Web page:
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US FDA's approval of Ultragenyx's Mepsevii (vestronidase alfa-vjbk) marks first novel biologic with a suffix, but 10 months after release of the naming guidance how – and even how widely – FDA will implement the policy remains uncertain.

 

 

Suffix Cubes 

 

 

It took 10 months following the release of final guidance, but the US FDA has finally attached a four-letter suffix to the non-proprietary name of a novel biologic with the agency's approval of Ultragenyx Pharmaceutical Inc.'s Mepsevii (vestronidase alfa-vjbk).

 

 

The agency approved the recombinant version of the enzyme beta-glucuronidase Nov. 15 as an enzyme replacement therapy for treatment of pediatric and adult patients with the ultra-rare Mucopolysaccharidosis VII (MPS VII), also known as Sly Syndrome.

 

 

An inherited, genetic condition, MPS VII impacts less than 150 patients worldwide. It is caused by a deficiency of the lysosomal enzyme beta-glucuronidase, which hinders the breakdown of glycosaminoglycans, which are complex carbohydrates. The inability to break down the carbohydrates results in multi-system tissue and organ damage.

 

 

Most MPS VII patients suffer from skeletal abnormalities, such as short stature, that become more pronounced with age. Life expectancy depends on the severity of the symptoms, FDA says, and can range from death at infancy to surviving until adolescence or adulthood.

 

 

In the pivotal, 12-patient Phase III study, Mepsevii met the primary endpoint of reducing urinary glycosaminoglycans excretion after 24 weeks of treatment, demonstrating a 64.8% reduction from baseline. (Also see "Keeping Track: Oncology Announcements, Priority Review Vouchers Continue To Pile Up" - Pink Sheet, 4 Jun, 2017.)

 

 

Review Voucher Will Be Sold

"This approval underscores the agency’s commitment to making treatments available to patients with rare diseases,” Office of Drug Evaluation III Director Julie Beitz said in a statement. “Prior to today’s approval, patients with this rare, inherited condition had no approved treatment options.”

 

 

With the approval, Ultragenyx received a rare pediatric disease priority review voucher, which it can either sell or redeem at a later date for a priority review of another drug. FDA says it is the 12th rare pediatric disease voucher it has issued since the start of the program.

 

 

On a Nov. 15 investor call, company Chief Financial Officer Shalini Sharp said that the company plans to sell the voucher to "offset some of the costs of our ongoing development activities and commercialization ramp-ups." Sharp added that the company expects its candidates under development to be eligible for priority review.

 

 

Ultragenyx says it plans to make Mepsevii available later this month. Sharp noted on the investor call that Mepsevii's annual list price in the US will be $375,000.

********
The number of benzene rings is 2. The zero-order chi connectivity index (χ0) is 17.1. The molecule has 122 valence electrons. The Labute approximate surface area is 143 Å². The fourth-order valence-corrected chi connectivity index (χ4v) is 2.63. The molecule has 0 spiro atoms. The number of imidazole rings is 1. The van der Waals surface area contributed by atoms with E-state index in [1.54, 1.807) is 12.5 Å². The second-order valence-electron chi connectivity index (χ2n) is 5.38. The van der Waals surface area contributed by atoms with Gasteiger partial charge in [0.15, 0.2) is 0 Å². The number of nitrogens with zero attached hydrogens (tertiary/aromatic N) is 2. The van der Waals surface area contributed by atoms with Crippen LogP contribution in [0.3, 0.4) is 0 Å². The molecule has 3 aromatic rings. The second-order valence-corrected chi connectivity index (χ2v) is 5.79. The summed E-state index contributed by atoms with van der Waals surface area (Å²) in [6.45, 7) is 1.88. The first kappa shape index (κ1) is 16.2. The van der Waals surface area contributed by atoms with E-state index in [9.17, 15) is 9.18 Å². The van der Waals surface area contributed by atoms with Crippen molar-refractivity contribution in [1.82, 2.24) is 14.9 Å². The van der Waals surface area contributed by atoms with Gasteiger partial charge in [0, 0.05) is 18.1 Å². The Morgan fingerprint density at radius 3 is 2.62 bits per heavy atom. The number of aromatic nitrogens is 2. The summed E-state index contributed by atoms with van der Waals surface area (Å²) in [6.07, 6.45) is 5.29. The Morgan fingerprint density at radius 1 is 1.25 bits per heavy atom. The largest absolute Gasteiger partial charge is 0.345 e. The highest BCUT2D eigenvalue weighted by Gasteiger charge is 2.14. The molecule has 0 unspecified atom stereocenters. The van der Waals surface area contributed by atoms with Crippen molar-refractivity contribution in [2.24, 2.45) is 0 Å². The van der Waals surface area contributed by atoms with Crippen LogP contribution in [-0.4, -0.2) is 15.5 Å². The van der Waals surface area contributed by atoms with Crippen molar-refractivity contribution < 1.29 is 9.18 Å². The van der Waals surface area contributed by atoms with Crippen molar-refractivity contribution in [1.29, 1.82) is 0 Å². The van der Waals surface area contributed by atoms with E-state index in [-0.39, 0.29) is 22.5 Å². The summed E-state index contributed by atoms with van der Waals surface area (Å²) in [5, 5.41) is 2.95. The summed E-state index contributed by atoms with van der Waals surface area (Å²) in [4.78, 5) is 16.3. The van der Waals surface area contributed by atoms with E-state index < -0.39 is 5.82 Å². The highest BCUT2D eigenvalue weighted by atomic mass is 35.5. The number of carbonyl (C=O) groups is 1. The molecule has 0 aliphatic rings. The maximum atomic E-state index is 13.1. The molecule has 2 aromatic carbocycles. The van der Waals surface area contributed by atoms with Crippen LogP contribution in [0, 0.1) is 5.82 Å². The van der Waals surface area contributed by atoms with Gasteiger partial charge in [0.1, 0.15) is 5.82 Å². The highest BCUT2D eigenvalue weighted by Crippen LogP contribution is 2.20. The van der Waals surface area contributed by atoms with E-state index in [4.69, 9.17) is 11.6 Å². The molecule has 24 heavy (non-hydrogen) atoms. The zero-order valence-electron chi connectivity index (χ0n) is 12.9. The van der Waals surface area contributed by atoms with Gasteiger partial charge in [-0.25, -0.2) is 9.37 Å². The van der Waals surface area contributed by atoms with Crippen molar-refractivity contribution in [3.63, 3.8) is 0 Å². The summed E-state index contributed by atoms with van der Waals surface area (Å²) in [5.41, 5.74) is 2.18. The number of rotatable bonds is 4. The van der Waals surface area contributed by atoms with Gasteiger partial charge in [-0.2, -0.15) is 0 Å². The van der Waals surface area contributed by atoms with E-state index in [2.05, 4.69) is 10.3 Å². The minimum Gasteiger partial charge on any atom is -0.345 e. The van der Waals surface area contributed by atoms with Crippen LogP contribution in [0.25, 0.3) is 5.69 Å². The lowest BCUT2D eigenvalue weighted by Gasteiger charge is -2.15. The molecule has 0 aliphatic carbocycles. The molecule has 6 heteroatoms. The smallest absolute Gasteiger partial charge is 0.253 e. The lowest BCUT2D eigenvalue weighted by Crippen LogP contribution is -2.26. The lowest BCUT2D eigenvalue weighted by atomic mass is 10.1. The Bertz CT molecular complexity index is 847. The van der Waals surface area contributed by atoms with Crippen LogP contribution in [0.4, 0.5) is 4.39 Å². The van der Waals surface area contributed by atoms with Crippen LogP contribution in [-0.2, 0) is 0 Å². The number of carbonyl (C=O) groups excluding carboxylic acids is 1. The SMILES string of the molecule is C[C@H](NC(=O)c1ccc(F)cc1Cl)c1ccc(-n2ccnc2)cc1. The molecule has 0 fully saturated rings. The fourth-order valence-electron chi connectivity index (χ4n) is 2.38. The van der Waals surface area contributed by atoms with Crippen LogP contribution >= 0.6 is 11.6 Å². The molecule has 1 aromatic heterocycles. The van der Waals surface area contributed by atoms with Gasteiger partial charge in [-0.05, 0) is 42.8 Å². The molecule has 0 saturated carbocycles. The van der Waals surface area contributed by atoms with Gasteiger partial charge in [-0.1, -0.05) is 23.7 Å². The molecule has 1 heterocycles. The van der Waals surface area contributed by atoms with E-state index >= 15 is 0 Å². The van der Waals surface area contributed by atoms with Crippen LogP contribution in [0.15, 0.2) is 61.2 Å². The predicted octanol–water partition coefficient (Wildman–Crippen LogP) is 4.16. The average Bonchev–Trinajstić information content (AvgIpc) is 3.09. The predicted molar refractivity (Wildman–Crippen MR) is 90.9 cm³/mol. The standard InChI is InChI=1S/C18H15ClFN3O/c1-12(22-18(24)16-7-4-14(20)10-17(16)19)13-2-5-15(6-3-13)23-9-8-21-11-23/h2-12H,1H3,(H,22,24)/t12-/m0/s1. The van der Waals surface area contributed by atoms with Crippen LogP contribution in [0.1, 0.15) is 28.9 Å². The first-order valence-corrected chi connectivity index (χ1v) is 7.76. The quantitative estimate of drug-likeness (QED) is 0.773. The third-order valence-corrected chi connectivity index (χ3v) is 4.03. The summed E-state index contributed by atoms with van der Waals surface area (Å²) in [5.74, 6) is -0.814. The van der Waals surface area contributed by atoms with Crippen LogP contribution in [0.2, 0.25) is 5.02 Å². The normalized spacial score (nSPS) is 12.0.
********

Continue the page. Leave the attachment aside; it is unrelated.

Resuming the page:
The Suffix Emerges

After close to a year of speculation of when FDA would start approving new biologics with suffixes, Mepsevii finally emerged as the first to get the greenlight with the naming convention. (Also see "Novel Biologics In US Might Not Start Getting Suffixes Until August" - Pink Sheet, 5 Apr, 2017.)

 

 

FDA first issued final guidance in January requiring that distinguishable suffixes devoid of meaning be added to the nonproprietary names of all currently approved and future biosimilars, novel biologics and related products. (Also see "Biologic Product Naming: US FDA Sticks With Suffixes ‘Devoid Of Meaning’" - Pink Sheet, 12 Jan, 2017.)

 

 

However, since the guidance was released, the agency has been approving all qualifying biologics without the suffix. FDA has largely maintained that the reason for this was because the guidance was issued at a point in the review of the applications that did not permit sufficient time to designate a suffix. The agency said it did not want to delay approvals in the interest of public health, noting that it would work with sponsors to implement the naming convention. (Also see "Where’s The Suffix? Valeant’s Siliq Approved Without Four-Letter Identifier" - Pink Sheet, 16 Feb, 2017.)

 

 

FDA recently approved biologics license applications (BLA) for two gene therapies – Novartis AG's Kymriah (tisagenlecleucel-T) and Kite Pharma Inc.'s Yescarta (axicabtagene ciloleucel) – that were both submitted after the release of the guidance, but the agency said the treatments do not fall within the parameters of the naming system. (Also see "Biologics Naming: US FDA Ponders How To Put New System In Place, While WHO Puts Hold On Pilot Study" - Pink Sheet, 26 Oct, 2017.)

 

 

But The Future Remains Unclear

It remains uncertain, however, whether FDA will consistently continue to approve qualifying novel biologics with the naming convention.

 

 

The agency approved Dynavax Technologies Corp.'s hepatitis B vaccine Heplisav-B (rHBsAg-1018 ISS) on Nov. 9 without the four-letter suffix. The BLA was submitted in February, one month after the release of the guidance.

 

 

And while the biosimilar pathway – which has been the impetus for the suffix policy because of concerns about product confusion – does not apply to vaccines, it appears that the new naming system does.

 

 

"For the purposes of this document, unless otherwise specified, references to biological products include biological products licensed under the PHS Act, such as therapeutic protein products, vaccines, allergenic products, and blood derivatives, and do not include certain biological products that also meet the definition of a device … and blood donor screening tests," the naming guidance states.

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